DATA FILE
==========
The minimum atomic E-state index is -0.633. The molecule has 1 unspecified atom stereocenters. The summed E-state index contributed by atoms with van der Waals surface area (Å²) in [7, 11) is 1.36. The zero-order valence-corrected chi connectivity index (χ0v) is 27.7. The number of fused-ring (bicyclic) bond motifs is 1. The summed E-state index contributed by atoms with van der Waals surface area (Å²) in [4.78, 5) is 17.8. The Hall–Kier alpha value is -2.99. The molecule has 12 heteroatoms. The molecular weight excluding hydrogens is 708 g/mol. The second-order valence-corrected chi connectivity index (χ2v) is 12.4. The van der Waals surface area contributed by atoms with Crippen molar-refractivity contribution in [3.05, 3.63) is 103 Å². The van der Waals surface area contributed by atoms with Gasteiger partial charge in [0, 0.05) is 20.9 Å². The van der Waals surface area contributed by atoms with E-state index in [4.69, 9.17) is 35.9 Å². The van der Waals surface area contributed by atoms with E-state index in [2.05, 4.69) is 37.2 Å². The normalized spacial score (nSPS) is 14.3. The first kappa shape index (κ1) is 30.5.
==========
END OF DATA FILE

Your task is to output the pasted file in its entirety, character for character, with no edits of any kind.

The minimum atomic E-state index is -0.633. The molecule has 1 unspecified atom stereocenters. The summed E-state index contributed by atoms with van der Waals surface area (Å²) in [7, 11) is 1.36. The zero-order valence-corrected chi connectivity index (χ0v) is 27.7. The number of fused-ring (bicyclic) bond motifs is 1. The summed E-state index contributed by atoms with van der Waals surface area (Å²) in [4.78, 5) is 17.8. The Hall–Kier alpha value is -2.99. The molecule has 12 heteroatoms. The molecular weight excluding hydrogens is 708 g/mol. The second-order valence-corrected chi connectivity index (χ2v) is 12.4. The van der Waals surface area contributed by atoms with Crippen molar-refractivity contribution in [3.05, 3.63) is 103 Å². The van der Waals surface area contributed by atoms with Gasteiger partial charge in [0, 0.05) is 20.9 Å². The van der Waals surface area contributed by atoms with E-state index in [4.69, 9.17) is 35.9 Å². The van der Waals surface area contributed by atoms with E-state index in [2.05, 4.69) is 37.2 Å². The normalized spacial score (nSPS) is 14.3. The first kappa shape index (κ1) is 30.5.